The Rajasthan High Court has acquitted Bollywood badshah Salman Khan in two cases of alleged poaching—of a blackbuck and a chinkara—on grounds of the evidence not matching up, but as in the case of his acquittal in the 2002 hit-and-run case, what emerges is a sickening picture of the rich and powerful getting away with the use of clever lawyers, of the evidence suddenly not matching, of witnesses disappearing, and a lot more.
The Rajasthan High Court has acquitted Bollywood badshah Salman Khan in two cases of alleged poaching—of a blackbuck and a chinkara—on grounds of the evidence not matching up, but as in the case of his acquittal in the 2002 hit-and-run case, what emerges is a sickening picture of the rich and powerful getting away with the use of clever lawyers, of the evidence suddenly not matching, of witnesses disappearing, and a lot more. While Khan is home free after nearly two decades in the blackbuck/chinkara case and one-and-a-half in the hit-and-run one—in which one person was crushed to death and four others maimed—the country’s justice system is in the dock as never before. Not just because the two cases involve the same high-profile actor, but because they are so similar, they almost look like the script of the same Bollywood film. Except, at least so far, unlike in the case of the movie Jolly LLB—that was largely based on the Sanjeev Nanda case—the guilty have not been brought to justice.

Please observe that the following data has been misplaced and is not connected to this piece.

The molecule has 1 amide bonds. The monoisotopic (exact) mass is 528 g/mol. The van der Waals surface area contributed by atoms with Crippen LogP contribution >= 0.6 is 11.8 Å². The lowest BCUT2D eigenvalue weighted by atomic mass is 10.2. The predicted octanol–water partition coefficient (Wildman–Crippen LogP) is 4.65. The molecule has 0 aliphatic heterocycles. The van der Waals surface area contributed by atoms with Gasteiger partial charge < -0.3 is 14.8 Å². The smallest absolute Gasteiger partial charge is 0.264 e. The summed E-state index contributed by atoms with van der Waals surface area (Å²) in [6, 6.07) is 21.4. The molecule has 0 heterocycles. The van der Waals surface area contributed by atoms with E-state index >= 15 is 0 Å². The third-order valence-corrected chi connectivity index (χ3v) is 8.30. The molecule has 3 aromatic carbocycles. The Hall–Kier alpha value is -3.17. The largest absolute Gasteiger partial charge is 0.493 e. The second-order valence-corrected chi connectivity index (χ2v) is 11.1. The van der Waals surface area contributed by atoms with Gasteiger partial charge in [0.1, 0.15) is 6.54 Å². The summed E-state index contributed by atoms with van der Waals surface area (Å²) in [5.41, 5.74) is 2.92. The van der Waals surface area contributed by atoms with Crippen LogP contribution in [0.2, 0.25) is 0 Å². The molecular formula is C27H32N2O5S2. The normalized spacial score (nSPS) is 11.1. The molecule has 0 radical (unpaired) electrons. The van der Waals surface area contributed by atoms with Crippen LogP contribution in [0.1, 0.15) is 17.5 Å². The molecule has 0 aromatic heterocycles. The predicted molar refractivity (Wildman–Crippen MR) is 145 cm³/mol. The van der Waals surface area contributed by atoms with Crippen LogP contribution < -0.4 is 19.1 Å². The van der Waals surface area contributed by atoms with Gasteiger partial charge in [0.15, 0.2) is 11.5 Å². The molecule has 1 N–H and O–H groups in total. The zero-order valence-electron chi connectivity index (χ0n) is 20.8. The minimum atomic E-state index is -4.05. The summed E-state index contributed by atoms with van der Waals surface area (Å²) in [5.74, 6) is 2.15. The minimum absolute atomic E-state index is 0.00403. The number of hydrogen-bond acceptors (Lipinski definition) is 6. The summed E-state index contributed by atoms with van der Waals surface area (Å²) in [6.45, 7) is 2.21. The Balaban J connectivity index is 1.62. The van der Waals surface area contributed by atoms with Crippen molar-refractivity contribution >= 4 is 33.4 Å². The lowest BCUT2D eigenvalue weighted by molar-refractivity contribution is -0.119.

If, in the 2002 case, original statements of some witnesses and case files went missing, a mismatch was found in the pellets in the blackbuck/chinkara case. When the lower court in Rajasthan sentenced Khan for illegal poaching, presumably, the pellets in the animals matched those found in Khan’s possession and also Khan’s rifle. Yet, the Rajasthan High Court found they did not match —whether the police did a shoddy investigation is not clear, nor is it clear how this was not discovered during the hearing in the lower court; the implications for justice for the not so well-connected are frightening. If a key prosecution witness turned hostile in the 2002 hit-and-run case and Khan’s driver suddenly turned up and claimed he was at the wheel when the accident took place, the blackbuck/chinkara case saw a different twist to this storyline. In this case, the driver of the vehicle that Khan and his friends allegedly used for the hunt simply disappeared. A new twist, though, was added since Khan’s legal team discredited his previous testimony by saying it did not get to question him—since the prosecution says the driver was in court on two occasions, not questioning him may have been a strategic decision. At the time of the original investigation and conviction in the lower court, forensic reports seem to have matched the blood stains at the site of the poaching with those found at the hotel Khan was staying in—the High Court’s acquittal of Khan suggests the evidence was not as compelling. Both cases had their share of witnesses turning hostile. Since no human lives were at stake, unlike in 2002, it is not clear that the case will be appealed in the Supreme Court by the central government. But given how the case exposes the really weak underbelly of India’s justice system—in each case, the higher courts overruled the lower courts—someone needs to see what went wrong at each step of the case.